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Sunday, January 15, 2012

Lunch Box Mail, written and illustrated by Jenny Whitehead. Henry Holt, 2001. $9.95 ages 5 and up

"Turtles and snails.
Turtles and snails.
What could be slower
than turtles and snails?
Waiting for birthdays,
and popcorn to pop.
Afternoons wishing
the raindrops would stop."

As I was reading this verse I found myself thinking what a great mentor poem it would be for classroom thinking. What does move slowly for young children? How hard it is to wait for something very special to arrive, or for something discouraging to end. It might take some time to gather their ideas, and their ideas may not rhyme; but, it is the beginning of the process...and it helps young writers to understand that ideas come from many places. It also gives them a starting point for their thinking and pondering.

Jenny Whitehead takes us through the year with a young child. As with all young children, some days offer new experiences, much delight and adventure. Others are not so self-assured and memorable. Each experience is stored in our personal vault and helps us be who we are meant to be.

There are four wheels, in full swing, appeteasers and winding down. The first day of school is up first, and is contrasted (on a facing page) with the '179th day'. Apt brief descriptions of the differences are bordered by cartoon drawings of school friends, personnel, and shared events.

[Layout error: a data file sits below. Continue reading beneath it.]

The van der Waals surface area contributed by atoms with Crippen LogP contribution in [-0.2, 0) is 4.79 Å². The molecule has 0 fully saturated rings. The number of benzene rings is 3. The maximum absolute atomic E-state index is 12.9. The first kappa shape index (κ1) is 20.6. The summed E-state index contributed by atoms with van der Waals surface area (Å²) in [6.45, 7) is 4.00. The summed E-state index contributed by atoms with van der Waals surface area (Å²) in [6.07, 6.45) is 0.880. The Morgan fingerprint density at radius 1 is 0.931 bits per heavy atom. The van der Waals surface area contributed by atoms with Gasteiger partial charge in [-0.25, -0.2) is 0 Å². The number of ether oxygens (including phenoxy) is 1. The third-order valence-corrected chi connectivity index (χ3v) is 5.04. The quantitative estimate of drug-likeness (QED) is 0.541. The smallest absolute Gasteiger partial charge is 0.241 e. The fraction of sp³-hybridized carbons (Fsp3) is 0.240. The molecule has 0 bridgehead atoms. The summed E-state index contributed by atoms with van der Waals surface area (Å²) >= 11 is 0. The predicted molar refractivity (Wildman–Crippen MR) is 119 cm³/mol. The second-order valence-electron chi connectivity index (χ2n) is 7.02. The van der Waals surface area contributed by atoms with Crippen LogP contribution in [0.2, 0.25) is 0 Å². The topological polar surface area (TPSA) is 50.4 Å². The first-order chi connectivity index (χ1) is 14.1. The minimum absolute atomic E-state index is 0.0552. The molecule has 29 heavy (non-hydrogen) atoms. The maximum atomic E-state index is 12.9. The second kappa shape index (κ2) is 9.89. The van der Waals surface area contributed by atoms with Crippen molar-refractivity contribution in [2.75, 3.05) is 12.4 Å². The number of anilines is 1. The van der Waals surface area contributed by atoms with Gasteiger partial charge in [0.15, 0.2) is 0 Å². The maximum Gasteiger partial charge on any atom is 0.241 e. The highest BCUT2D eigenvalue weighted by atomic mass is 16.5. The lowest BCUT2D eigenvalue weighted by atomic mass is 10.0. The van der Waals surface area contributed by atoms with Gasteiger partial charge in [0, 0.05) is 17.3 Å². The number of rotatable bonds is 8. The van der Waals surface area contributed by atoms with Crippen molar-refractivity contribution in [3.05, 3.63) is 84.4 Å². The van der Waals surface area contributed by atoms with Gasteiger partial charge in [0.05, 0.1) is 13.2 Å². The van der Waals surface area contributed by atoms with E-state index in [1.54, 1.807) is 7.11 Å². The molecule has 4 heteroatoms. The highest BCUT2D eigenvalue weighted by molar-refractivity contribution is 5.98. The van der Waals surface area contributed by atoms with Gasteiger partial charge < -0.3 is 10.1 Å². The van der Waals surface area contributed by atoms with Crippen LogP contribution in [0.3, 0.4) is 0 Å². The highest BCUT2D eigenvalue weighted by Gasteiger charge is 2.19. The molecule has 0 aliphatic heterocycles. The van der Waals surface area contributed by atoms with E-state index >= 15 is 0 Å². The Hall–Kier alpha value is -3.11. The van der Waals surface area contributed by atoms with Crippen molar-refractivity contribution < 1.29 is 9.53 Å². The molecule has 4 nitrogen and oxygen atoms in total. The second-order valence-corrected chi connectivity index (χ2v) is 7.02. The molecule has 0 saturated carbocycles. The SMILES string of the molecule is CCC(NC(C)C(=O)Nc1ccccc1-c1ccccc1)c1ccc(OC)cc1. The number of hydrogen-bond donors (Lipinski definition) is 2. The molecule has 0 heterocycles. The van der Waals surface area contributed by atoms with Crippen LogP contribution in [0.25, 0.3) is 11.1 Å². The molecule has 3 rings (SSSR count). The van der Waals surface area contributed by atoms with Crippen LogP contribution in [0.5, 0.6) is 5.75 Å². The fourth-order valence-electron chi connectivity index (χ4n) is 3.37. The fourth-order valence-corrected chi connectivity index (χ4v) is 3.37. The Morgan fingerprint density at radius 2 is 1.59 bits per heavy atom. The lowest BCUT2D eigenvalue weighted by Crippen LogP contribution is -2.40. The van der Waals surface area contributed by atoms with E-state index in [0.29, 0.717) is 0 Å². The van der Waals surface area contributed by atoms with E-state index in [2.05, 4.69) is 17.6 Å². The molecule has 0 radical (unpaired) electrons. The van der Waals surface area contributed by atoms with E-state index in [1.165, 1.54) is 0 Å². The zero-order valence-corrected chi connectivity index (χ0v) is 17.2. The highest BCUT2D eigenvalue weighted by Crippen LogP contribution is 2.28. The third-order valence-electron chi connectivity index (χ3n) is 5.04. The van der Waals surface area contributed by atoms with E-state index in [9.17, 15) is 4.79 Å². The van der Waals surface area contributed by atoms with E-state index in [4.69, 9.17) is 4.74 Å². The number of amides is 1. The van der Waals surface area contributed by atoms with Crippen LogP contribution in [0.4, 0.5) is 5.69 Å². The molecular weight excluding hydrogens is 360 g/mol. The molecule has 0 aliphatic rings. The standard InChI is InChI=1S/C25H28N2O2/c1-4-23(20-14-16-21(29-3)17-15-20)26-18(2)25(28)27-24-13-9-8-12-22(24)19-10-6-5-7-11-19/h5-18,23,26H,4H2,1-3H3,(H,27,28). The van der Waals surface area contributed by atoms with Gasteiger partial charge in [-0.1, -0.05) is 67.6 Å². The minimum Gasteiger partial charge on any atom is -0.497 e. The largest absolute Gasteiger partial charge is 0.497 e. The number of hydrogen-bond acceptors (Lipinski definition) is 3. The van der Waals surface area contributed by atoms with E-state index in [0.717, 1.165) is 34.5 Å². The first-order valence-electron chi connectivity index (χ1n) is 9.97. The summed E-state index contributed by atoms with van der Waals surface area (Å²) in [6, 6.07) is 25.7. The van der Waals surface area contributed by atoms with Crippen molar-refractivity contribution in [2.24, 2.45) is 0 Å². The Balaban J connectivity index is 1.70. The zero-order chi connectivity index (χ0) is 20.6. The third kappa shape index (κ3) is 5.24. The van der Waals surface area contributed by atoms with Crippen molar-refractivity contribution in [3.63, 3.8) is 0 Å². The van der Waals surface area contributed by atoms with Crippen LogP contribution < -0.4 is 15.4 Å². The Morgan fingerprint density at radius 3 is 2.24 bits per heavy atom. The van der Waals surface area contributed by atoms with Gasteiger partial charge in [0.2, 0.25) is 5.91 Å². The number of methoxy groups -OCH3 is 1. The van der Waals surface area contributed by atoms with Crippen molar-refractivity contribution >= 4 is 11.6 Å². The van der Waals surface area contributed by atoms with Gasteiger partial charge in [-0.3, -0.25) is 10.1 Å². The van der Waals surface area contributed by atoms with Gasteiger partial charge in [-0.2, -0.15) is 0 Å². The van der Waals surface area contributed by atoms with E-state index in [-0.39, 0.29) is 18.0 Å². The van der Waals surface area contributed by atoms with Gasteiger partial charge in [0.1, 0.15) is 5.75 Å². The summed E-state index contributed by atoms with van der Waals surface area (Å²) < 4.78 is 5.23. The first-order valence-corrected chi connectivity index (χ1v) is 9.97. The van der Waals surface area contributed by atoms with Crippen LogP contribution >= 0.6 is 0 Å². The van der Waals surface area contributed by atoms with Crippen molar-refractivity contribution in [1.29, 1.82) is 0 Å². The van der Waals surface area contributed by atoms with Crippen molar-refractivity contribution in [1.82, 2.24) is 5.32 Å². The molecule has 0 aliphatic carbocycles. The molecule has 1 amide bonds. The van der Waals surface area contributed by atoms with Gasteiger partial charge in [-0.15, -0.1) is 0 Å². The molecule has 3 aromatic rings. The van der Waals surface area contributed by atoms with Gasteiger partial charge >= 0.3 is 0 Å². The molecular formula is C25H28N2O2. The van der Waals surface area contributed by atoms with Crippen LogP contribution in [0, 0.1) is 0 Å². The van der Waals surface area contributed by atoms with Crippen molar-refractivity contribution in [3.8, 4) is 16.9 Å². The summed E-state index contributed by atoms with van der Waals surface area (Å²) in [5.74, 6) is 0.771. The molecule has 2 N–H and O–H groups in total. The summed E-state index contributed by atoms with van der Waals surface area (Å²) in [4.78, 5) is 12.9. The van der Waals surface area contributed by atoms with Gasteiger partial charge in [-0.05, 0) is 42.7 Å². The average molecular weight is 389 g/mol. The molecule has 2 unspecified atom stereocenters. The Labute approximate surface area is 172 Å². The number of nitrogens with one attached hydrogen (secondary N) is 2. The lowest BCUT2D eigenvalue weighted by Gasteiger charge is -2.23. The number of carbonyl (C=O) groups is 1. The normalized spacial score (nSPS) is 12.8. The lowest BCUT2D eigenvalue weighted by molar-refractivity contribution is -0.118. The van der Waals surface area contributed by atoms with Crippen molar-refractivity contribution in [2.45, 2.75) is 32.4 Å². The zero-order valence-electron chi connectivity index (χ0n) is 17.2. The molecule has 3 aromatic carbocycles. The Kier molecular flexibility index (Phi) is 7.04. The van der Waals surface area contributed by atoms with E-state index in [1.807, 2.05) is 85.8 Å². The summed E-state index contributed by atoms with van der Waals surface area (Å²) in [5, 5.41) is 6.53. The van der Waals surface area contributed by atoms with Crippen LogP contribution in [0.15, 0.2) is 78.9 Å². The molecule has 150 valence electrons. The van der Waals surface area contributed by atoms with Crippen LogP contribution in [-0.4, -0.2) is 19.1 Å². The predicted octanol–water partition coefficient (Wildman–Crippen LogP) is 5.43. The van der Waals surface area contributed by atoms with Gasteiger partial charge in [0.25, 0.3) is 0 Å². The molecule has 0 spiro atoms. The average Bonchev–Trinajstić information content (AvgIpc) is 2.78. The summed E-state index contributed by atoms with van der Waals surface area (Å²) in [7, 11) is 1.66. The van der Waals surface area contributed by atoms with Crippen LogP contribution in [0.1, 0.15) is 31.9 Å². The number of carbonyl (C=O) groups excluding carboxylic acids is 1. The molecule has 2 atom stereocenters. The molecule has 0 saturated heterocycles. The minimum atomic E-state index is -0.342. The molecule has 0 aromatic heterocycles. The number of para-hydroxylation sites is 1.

We move on to see other moments that are universal in the lives of anxiety-inducing visit to the doctor, the first foray into the cold of a swimming pool (even on a warm day), no-bite fishing, the long drive to Grandma's, jumping in puddles, collecting 'stuff'', favorite foods and even lunch box mail:

"Last night after dinner, son,
I thought you had your homework done.
But now the dog is acting funny.
Did he eat your homework, honey?
Love, Dad"


I baked you cookies -
chocolate chip! -
a dozen just for you.
Eat as many as you can,
then give away a few!
Love, Nana"

The illustrations that fill the white spaces are the small details of a child's life and will be enjoyed by anyone who shares this collection. Clear voice is given to a host of characters, young and old. Short additional poems add humor and the cover art provides a hint at what's to come.

Yes, there's stress but there is also satisfaction. Isn't that the way life is?

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